Talking Pictures is an exhibition of art works in which literary texts, scenic images and theatrical methods merge into dramatic stagings. The exhibition will take place in the large space of the basement of K21 (1100 m2).
A selection of internationally outstanding positions in contemporary art will be shown. The common aim of these positions is to create stage-like concepts of expression and reality. First and foremost, this applies to the field of film and video installation. The invited artists are (list of artists might be subject to changes):
Victor Alimpiev (born in 1973 in Moscow, living in Moscow), Keren Cytter (born in 1977 in Tel Aviv, living in Berlin), Danica Dakic (born in 1962 in Sarajevo, living in Düsseldorf), Yang Fudong (Born in 1971 in Peking, living in Shanghai), Catherine Sullivan (born in 1968 in Los Angeles, living in Chicago), Markus Schinwald (born in 1973 in Salzburg, living in Vienna), Mathilde ter Heijne ( born in 1969 in Strasbourg, living in Berlin), Ana Torfs ( born in 1963 in Mortsel, living in Brussels), T.J. Wilcox (born in 1965 in Seattle, WA, living in New York) and Gillian Wearing (Born in 1963 in Birmingham, living in London).
Currently several works in contemporary art from very different places are expressing a strong interest in theatre-related topics and methods of expression. Today, 40 years after the unfavourable yet effective comments made by the American art critic Michael Fried on the significance of theatricality regarding fine art, this medium’s captivating live qualities, its histrionic methods of presentation which reach from artificiality to affectedness, its sometimes clumsy techniques of illusion and its special, perhaps dramatic approach to literary texts seem to have an inspiring effect. This, at any rate, is the tendency that currently comes across in numerous room-filling film and video works. They no longer refer to great Hollywood epics but to the traditional medium theatre with its rather old-fashioned effects, its explicit concreteness and cumbersomeness. At the same time, decidedly hybrid formats are generating a mixture of film and theatre. Therefore, the exhibition’s title does not merely allude to the old tradition of speaking pictures as described in Horace’s Ut-Pictura-Poesis. TALKING PICTURES also contains a significant reference to sound films. After the age of silent movies with their gesticulating and miming, this new medium developed a specific understanding of dramatic expression based on European textual theatre.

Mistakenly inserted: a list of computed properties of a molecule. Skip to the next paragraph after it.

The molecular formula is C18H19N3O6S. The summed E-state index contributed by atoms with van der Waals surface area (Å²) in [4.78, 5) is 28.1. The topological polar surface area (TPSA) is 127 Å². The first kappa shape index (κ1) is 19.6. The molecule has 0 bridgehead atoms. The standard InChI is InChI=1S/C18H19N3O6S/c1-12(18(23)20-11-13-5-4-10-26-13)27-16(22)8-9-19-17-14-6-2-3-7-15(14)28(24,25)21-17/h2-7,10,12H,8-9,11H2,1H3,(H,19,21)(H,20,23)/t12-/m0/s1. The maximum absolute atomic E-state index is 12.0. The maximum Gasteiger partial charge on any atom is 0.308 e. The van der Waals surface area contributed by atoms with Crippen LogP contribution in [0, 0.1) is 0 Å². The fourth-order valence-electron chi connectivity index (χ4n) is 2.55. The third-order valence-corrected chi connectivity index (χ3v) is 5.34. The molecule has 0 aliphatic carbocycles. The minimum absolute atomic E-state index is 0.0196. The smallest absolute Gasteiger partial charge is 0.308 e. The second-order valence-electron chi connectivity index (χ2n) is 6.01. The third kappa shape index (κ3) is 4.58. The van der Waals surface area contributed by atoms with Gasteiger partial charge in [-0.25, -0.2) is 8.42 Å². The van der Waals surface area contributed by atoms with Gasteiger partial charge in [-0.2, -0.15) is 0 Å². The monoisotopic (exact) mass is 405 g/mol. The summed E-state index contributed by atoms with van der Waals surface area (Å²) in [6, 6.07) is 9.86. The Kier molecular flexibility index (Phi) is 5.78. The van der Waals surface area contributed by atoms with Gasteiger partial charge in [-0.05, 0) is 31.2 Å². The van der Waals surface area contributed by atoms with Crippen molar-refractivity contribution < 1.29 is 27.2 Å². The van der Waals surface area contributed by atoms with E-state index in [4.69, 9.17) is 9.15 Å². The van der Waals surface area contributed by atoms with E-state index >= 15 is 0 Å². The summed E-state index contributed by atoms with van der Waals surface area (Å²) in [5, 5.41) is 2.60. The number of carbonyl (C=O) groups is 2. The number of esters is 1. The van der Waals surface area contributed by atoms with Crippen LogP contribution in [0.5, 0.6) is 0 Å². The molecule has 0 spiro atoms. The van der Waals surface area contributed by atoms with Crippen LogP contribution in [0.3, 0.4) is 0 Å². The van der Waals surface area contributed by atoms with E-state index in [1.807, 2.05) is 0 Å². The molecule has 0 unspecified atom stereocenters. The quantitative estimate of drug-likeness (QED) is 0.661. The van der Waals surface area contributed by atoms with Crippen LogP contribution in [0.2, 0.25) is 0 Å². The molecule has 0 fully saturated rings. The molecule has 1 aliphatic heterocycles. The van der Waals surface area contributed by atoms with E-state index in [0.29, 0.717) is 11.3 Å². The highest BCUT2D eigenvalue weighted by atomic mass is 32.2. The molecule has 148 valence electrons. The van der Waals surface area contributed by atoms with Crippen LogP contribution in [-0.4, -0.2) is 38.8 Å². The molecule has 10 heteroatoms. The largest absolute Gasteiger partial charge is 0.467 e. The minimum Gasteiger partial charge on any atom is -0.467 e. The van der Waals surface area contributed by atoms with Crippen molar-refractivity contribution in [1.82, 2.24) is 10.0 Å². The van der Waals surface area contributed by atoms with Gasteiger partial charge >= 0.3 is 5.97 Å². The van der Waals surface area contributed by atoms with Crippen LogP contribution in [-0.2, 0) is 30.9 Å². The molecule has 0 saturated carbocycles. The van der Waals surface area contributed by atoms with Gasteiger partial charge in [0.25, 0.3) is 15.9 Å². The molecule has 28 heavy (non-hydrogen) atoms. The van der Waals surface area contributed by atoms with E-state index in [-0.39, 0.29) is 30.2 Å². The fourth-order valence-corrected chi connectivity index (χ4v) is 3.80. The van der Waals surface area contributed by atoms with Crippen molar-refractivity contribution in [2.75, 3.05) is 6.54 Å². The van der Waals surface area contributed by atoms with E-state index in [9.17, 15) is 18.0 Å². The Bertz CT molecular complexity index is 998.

In spite of the very different artistic approaches, the collected works in TALKING PICTURES share mutual theatrical and performance tendencies and above all, a common desire to present texts of a literary structure. A great variety of word and image combinations appeal directly to the spectator. In many cases music and sound enhance the atmospherically compact mood of the works. At the beginning of the 21st century, the calculated choice of historical subjects, materials and styles, and the integration of vocabulary from modern theatre tradition (from Meyerhold to Stanislawski, to Brecht and others) lead to topical expressions of identity structures, authenticity and representation. Subsequently, the relationship between the individual and society is re-established with ever-changing narrative methods as is the tradition in theatre.
In the same way in which time-honoured theatre has taken over from film as a source of artistic inspiration, the Black Box has also become less significant as a standard presentation format for movies and videos. In many cases distinctive, more open and spatial projection situations were developed in connection with the exhibited film- and video works. Further objects such as sculptures, photographs, works of paper and other items were added. Apart from these room-filling film and video installations with their almost set-like arrangements, video tapes with examples from the topical and virulent field of video poetry, can be observed on monitors in the exhibition.
Curator: Doris Krystof
Assistant to the Curator: Barbara J. Scheuermann